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> May 22, 2006 - More Critters, From the vanVeen and the trawl
post May 30 2006, 05:12 PM
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Group: TREC Team
Posts: 99
Joined: 12-April 06
Member No.: 23

Date: Monday, May 22, 2006

GPS Coordinates
Latitude: 64° 41.1’ N
Longitude: 170° 34.6’ W

We are pulling up lots of cool new critters from the vanVeen and the trawl. The bottom has changed from the mud that we saw south of St. Lawrence Island, to more of a rocky bottom now that we are north of St. Lawrence Island. Enjoy this journal full of critter pictures!

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5/22/06 - This scaly creature may look like a chiton at first, but when you turn it over, you can see that it is actually a scaled, polychaete worm. It has setae like segmented worms, not a big muscle foot like a chiton which is a mollusk. Do you know what phylum and class it belongs to?

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5/22/06 - This hermit crab is actually kind of a big guy. What is all that white bumpy stuff on his shell? He is covered with barnacles. They have made their home on the outside of his shell and body. The barnacles get to filter feed on any detritus he might stir up in the sediment. How do the barnacles benefit the hermit crab…or do they?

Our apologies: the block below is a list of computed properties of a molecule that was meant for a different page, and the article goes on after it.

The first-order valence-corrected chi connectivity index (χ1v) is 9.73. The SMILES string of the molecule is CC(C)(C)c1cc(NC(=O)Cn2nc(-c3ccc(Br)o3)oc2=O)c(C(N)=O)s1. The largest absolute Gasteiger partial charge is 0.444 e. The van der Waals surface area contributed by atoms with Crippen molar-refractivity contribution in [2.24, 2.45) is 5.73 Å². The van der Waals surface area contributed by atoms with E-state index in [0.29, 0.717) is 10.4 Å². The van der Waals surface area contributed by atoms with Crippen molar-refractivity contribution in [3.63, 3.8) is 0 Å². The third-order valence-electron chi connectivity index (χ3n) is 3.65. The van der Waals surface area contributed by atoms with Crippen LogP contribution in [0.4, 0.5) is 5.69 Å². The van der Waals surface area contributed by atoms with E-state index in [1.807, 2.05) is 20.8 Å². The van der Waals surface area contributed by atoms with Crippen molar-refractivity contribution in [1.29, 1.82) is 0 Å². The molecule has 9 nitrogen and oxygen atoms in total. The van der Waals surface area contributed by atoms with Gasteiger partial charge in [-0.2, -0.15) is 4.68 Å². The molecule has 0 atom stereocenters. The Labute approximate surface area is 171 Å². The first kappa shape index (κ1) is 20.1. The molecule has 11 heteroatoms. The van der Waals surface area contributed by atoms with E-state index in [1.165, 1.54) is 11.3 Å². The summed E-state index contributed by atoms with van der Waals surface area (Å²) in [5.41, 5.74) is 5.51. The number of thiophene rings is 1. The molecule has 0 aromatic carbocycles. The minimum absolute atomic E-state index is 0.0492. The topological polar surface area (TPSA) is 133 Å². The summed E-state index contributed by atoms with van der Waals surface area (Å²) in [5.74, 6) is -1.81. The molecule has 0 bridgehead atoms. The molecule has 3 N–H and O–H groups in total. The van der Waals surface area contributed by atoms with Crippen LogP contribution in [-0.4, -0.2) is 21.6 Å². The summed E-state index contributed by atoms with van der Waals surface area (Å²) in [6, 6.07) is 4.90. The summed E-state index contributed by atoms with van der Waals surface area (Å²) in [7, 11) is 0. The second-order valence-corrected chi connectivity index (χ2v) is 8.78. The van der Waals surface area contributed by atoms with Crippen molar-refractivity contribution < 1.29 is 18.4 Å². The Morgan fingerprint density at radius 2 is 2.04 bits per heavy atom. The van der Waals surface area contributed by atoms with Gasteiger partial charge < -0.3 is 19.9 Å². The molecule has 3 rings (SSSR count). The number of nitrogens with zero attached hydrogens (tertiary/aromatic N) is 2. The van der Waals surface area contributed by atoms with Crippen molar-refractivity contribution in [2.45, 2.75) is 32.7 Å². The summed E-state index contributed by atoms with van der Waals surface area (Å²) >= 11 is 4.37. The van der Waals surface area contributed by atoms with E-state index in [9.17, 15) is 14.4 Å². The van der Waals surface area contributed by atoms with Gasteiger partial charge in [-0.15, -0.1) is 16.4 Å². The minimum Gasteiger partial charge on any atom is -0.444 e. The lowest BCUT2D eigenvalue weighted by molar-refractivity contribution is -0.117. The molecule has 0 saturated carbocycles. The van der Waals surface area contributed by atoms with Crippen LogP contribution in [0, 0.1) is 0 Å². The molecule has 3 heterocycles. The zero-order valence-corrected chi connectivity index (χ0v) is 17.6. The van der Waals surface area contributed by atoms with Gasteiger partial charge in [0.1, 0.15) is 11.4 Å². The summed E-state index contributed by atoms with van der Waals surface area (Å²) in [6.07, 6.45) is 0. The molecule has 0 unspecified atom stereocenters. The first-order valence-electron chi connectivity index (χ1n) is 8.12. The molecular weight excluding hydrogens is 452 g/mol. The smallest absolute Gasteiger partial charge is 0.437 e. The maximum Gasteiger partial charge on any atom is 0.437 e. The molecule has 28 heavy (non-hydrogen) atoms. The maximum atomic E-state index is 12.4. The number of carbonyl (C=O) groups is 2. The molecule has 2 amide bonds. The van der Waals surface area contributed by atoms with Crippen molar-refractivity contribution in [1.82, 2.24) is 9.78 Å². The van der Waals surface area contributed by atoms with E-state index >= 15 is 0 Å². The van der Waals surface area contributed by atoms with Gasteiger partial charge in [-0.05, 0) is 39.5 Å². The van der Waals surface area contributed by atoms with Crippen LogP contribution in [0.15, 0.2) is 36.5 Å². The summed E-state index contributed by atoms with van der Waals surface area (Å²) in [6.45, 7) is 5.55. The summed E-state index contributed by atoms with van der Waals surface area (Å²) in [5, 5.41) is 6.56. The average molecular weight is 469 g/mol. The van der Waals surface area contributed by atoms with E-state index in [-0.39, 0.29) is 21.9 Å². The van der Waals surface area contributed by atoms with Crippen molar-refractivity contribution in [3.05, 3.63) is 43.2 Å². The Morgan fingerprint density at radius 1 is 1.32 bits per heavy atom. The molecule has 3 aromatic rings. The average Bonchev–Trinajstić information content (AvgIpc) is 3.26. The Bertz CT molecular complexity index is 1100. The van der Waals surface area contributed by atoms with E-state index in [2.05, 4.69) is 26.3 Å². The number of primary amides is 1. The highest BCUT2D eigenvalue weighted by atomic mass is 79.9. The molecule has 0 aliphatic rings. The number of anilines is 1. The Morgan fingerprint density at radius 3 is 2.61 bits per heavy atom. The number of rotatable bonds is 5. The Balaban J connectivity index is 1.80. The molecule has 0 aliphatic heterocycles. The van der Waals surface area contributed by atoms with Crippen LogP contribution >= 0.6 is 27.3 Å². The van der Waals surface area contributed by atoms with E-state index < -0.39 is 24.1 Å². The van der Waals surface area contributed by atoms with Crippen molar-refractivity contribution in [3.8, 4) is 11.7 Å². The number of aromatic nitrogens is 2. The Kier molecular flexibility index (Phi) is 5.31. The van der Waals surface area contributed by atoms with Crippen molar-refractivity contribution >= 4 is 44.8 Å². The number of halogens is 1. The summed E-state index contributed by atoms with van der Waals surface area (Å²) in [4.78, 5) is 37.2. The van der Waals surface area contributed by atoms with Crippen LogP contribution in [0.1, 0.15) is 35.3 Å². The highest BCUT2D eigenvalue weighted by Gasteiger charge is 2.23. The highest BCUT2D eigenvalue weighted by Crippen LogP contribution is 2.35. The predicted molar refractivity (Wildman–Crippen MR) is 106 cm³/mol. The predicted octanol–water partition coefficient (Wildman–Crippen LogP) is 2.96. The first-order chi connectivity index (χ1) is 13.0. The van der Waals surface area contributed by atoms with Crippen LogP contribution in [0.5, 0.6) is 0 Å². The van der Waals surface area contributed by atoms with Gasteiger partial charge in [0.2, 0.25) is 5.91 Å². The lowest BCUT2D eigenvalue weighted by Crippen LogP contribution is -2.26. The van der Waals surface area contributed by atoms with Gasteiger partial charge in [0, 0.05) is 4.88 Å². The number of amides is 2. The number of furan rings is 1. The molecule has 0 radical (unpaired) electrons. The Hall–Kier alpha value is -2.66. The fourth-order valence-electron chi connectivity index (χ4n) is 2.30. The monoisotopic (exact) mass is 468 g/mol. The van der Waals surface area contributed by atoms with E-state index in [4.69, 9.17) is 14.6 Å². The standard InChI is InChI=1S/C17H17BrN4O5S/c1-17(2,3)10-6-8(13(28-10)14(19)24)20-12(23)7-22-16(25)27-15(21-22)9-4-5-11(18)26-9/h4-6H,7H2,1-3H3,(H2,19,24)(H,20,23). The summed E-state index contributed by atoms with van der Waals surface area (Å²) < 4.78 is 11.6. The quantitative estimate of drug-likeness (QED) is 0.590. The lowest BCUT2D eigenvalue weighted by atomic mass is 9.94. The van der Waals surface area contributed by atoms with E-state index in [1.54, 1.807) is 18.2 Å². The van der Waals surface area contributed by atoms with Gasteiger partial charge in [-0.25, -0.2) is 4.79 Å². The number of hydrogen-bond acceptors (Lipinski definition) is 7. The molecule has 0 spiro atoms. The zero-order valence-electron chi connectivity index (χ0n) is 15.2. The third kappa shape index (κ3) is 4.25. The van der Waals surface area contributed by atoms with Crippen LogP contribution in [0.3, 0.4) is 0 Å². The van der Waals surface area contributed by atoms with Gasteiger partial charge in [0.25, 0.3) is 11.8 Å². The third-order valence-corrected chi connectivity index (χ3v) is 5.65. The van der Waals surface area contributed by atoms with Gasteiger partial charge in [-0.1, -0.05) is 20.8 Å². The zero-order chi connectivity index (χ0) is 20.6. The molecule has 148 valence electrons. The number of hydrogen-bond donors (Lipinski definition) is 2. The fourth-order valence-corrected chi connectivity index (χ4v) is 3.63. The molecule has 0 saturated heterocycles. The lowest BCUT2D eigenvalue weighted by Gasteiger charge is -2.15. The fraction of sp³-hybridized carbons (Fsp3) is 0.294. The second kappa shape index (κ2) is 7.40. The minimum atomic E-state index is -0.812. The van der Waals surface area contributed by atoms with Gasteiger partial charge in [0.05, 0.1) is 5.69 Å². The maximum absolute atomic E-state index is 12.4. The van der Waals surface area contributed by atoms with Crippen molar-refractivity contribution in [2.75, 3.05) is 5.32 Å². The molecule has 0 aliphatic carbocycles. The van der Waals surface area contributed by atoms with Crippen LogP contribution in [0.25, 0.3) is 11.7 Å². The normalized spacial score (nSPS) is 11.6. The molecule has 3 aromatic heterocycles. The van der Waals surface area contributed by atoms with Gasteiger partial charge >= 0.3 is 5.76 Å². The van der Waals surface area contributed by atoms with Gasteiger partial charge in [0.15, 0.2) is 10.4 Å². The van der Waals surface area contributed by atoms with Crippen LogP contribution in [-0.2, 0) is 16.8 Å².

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5/22/06 - I used to think that shrimp only live in warm, salty water like where I live in North Carolina or on the Gulf Coast near Mississippi and Alabama. But, now I know that a couple of different species of shrimp can grow in the freezing cold salt water of the Bering Sea too. How are shrimp classified in the animal kingdom?

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5/22/06 - I’ve noticed that the scientists are calling this animal a sea star. You might be used to calling it a starfish. It is not really a fish at all. It doesn’t have gills or even bones like a fish. It is an echinoderm and is related to animals like sea urchins and brittle stars. Did you know that if a sea star loses an arm, that it could grow a new one?

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5/23/06 - This is a rock that was pulled up a vanVeen grab. How many and what kinds of critters can you see? These are quite a bit different from the clams, snail, and brittle stars that we pulled from the muddy bottoms south of St. Lawrence Island.
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